In a November New York Times article about the Princeton University protests over Woodrow Wilson’s racist legacy, Takim Williams, a black senior studying philosophy, said he felt “torn.” He said: “My race has never been a disadvantage to me — at least that’s how I view it — so I haven’t had the same visceral reaction” to seeing Wilson’s name strewn around campus.
Though Williams, like all his classmates, speaks from the vantage of one of the premier academic institutions in the world — a place where most whites could never hope to go — his views were dismissed on social media. He was deemed a sellout or a deluded young man en route to a painful awakening. Like a piece of paper that is both red all over and green all over, for far too many Americans of all backgrounds, the idea of a simultaneously black and advantaged person is impossible to imagine.
An example of the way we are expected to speak about ourselves, even in positions of privilege, is found in the 2011 documentary “Allowed to Attend,” which followed several students of color at the elite Manhattan prep school Trinity. In one scene, a girl laments that she is “unable to feel pretty” when the standard of beauty around her — white, skinny, tall — is something she can never attain.
“It’s hard for me to get a guy to pay attention to me in a predominantly white school,” she confides, “because I’m black, and that’s miserable.”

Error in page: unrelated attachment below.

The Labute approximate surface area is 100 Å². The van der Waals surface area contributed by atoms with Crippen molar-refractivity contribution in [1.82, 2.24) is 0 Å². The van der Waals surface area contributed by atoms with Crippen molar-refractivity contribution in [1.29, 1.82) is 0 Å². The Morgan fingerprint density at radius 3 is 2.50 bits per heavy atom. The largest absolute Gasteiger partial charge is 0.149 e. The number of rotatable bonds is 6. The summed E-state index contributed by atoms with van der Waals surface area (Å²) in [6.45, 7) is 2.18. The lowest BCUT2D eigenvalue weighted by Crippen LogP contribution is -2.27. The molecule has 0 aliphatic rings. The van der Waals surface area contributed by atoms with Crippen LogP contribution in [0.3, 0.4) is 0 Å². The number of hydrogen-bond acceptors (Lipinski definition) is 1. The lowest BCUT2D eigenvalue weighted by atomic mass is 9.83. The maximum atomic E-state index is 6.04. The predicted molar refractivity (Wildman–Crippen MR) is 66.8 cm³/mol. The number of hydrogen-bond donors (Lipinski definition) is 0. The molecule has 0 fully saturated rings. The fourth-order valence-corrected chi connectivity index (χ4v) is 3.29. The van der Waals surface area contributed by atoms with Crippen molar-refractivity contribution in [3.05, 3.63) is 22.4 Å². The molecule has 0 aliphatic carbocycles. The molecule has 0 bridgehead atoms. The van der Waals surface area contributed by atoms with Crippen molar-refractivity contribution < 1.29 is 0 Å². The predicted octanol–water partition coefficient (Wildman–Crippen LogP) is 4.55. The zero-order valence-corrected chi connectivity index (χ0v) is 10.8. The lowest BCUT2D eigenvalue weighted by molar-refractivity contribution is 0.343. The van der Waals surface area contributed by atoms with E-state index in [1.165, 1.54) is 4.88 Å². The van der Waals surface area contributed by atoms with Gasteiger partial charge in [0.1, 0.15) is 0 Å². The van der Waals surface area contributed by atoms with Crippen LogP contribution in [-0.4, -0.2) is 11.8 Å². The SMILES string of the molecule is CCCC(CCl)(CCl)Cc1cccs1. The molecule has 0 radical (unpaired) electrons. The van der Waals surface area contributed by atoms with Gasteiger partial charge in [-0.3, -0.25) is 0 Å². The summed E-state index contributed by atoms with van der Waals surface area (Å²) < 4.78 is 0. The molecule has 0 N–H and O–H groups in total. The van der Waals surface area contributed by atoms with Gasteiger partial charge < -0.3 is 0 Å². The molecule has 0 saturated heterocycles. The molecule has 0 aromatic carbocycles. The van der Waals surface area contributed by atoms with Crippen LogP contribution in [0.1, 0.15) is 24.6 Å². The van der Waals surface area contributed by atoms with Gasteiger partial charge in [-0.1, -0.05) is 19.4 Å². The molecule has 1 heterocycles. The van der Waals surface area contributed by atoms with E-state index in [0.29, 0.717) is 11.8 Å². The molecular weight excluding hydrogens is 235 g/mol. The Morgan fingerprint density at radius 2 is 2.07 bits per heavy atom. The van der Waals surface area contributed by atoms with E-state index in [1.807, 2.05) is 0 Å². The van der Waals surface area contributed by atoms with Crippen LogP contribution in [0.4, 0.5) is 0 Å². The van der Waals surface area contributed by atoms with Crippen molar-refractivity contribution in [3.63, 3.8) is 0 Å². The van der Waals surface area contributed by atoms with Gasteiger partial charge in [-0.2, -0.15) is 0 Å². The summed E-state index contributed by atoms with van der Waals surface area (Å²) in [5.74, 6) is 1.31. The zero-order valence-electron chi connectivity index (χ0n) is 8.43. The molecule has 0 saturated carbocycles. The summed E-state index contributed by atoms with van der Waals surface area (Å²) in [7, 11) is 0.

Although the statement was confusing — what does it mean to say that blackness is incompatible with being slender or tall? — it’s so familiar as to go unchallenged, passing for basic common sense.
What is more harmful — and pervasive in these disillusioned last days of the first black presidency — are the ways in which left-leaning discussions now share assumptions with the worst conservative and even white supremacist ideology. Whether put forth by racists or anti-racists, the insistence that, as James Baldwin noted, it is a person’s “categorization alone which is real and which cannot be transcended,” is oppressive. When genuinely anti-racist views lead us to the same practical conclusions an open bigot would embrace — that black life is miserable compared with white life — we give white people too much credit and strengthen the status quo.
The false choice between acknowledging the repugnant history of racism that informs the present, and the wish to accept the reality that a growing number of black people may nonetheless experience the freedom to define ourselves, is infantilizing. What this current moment of protest and awakening must lead us to, if it is to lead us anywhere, is a dignified means of fully inhabiting our ever more complicated identities.
Ellison’s way of thinking was honest and brave in 1970 and remains uncommon today. While prejudice and inequality have proven tenacious, if we take the expression “black lives matter” seriously, we must also accept when black autonomy, equality and even privilege exist. To do otherwise is like overprescribing antibiotics: a valuable defensive tool grows impotent through overuse. Our reflexive indignation fosters a laziness of thought that, paradoxically, can reinforce some of the very anti-black biases it hopes to wipe out.
Thomas Chatterton Williams is the author of a memoir, “Losing My Cool.”